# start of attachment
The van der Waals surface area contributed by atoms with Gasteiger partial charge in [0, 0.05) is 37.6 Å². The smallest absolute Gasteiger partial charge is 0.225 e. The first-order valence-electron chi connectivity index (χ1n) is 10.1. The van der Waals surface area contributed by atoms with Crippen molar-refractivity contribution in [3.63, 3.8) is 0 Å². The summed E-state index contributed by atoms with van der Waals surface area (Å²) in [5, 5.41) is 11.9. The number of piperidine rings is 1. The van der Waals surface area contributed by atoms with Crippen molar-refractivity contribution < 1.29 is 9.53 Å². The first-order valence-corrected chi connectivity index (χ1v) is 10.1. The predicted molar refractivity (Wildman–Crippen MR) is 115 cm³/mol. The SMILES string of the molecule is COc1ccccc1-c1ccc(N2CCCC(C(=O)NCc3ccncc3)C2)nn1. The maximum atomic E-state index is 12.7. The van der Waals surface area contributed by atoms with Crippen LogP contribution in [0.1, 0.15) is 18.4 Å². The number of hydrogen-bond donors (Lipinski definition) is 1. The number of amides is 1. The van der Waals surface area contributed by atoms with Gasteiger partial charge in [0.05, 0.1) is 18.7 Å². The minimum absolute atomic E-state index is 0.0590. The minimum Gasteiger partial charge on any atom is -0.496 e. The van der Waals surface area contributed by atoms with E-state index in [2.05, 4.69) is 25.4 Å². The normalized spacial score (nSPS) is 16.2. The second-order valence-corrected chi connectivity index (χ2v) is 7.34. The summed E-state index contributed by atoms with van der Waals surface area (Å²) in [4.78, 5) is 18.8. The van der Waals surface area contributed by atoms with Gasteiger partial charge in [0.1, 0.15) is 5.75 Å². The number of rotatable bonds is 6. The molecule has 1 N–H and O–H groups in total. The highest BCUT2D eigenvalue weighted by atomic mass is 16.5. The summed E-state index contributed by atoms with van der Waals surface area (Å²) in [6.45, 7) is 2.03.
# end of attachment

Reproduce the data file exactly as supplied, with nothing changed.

The van der Waals surface area contributed by atoms with Gasteiger partial charge in [0, 0.05) is 37.6 Å². The smallest absolute Gasteiger partial charge is 0.225 e. The first-order valence-electron chi connectivity index (χ1n) is 10.1. The van der Waals surface area contributed by atoms with Crippen molar-refractivity contribution in [3.63, 3.8) is 0 Å². The summed E-state index contributed by atoms with van der Waals surface area (Å²) in [5, 5.41) is 11.9. The number of piperidine rings is 1. The van der Waals surface area contributed by atoms with Crippen molar-refractivity contribution < 1.29 is 9.53 Å². The first-order valence-corrected chi connectivity index (χ1v) is 10.1. The predicted molar refractivity (Wildman–Crippen MR) is 115 cm³/mol. The SMILES string of the molecule is COc1ccccc1-c1ccc(N2CCCC(C(=O)NCc3ccncc3)C2)nn1. The maximum atomic E-state index is 12.7. The van der Waals surface area contributed by atoms with Crippen LogP contribution in [0.1, 0.15) is 18.4 Å². The number of hydrogen-bond donors (Lipinski definition) is 1. The number of amides is 1. The van der Waals surface area contributed by atoms with Gasteiger partial charge in [0.05, 0.1) is 18.7 Å². The minimum absolute atomic E-state index is 0.0590. The minimum Gasteiger partial charge on any atom is -0.496 e. The van der Waals surface area contributed by atoms with E-state index in [2.05, 4.69) is 25.4 Å². The normalized spacial score (nSPS) is 16.2. The second-order valence-corrected chi connectivity index (χ2v) is 7.34. The summed E-state index contributed by atoms with van der Waals surface area (Å²) in [4.78, 5) is 18.8. The van der Waals surface area contributed by atoms with Gasteiger partial charge in [0.1, 0.15) is 5.75 Å². The number of rotatable bonds is 6. The molecule has 1 N–H and O–H groups in total. The highest BCUT2D eigenvalue weighted by atomic mass is 16.5. The summed E-state index contributed by atoms with van der Waals surface area (Å²) in [6.45, 7) is 2.03.